Chambers's Encyclopaedia: Dionysius to Friction

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W. & R. Chambers, Limited, 1896
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Page 372 - And though all the winds of doctrine were let loose to play upon the earth, so Truth be in the field, we do injuriously by licensing and prohibiting to misdoubt her strength. Let her and Falsehood grapple ; who ever knew Truth put to the worse, in a free and open encounter.
Page 24 - One man draws out the wire, another straights it, a third cuts it, a fourth points it, a fifth grinds it at the top for receiving the head ; to make the head requires two or three distinct operations ; to put it on is a peculiar business, to whiten the pins is another ; it is even a trade by itself to put them into the paper; and the important business of making a pin is in this manner divided into about eighteen distinct operations, which, in some manufactories, are all performed by distinct hands...
Page 57 - ... a preacher in earnest ; weeping sometimes for his auditory, sometimes with them ; always preaching to himself, like an angel from a cloud, but in none ; carrying some, as St. Paul was, to Heaven in holy raptures, and enticing others by a sacred art and courtship to amend their lives...
Page 324 - Alone in all history he estimated the greatness of man. One man was true to what is in you and me. He saw that God incarnates himself in man, and evermore goes forth anew to take possession of his World.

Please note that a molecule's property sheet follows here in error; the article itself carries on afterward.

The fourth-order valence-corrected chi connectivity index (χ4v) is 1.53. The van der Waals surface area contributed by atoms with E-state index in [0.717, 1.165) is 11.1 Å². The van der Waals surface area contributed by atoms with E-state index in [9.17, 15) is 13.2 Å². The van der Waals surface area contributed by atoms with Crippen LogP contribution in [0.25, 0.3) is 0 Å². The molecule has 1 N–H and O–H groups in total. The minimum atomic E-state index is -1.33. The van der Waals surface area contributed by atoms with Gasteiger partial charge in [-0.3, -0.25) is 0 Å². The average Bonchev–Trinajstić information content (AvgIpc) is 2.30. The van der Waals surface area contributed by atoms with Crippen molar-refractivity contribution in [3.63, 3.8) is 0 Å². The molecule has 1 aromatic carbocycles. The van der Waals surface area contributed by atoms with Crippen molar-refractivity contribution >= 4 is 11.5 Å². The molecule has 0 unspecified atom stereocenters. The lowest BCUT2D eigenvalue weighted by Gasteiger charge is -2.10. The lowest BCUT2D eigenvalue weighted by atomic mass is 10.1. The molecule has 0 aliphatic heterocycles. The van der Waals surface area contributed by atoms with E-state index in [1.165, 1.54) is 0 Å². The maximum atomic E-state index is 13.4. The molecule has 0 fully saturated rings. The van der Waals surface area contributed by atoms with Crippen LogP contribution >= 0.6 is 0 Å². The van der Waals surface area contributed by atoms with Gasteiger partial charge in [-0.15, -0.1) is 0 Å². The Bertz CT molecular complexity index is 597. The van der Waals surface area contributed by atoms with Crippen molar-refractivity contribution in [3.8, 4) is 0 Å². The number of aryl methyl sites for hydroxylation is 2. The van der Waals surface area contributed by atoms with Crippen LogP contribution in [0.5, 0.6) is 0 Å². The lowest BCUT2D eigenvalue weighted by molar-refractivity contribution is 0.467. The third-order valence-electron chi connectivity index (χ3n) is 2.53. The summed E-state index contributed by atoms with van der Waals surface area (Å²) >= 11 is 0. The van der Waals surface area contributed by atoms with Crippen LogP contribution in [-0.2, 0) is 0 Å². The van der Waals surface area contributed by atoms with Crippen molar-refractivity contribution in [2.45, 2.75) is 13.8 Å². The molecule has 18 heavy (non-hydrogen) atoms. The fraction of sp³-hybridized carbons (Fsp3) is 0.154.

Page 324 - ... if the single man plant himself indomitably on his instincts, and there abide, the huge world will come round to him.
Page 171 - It may be doubted whether there are many other animals which have played so important a part in the history of the world, as have these lowly organized creatures.
Page 144 - Every body continues in its state of rest or of uniform motion in a straight line, except in so far as it may be compelled by impressed forces to change that state.
Page 24 - But if they had all wrought separately and independently, and without any of them having been educated to this peculiar business, they certainly could not each of them have made twenty, perhaps not one pin in a day...
Page 90 - With that, methought a legion of foul fiends Environed me, and howled in mine ears Such hideous cries, that, with the very noise, I trembling waked, and, for a season after, Could not believe but that I was in hell ; Such terrible impression made my dream.
Page 324 - Patience, patience; with the shades of all the good and great for company; and for solace, the perspective of your own infinite life; and for work, the study and the communication of principles, the making those instincts prevalent, the conversion of the world.

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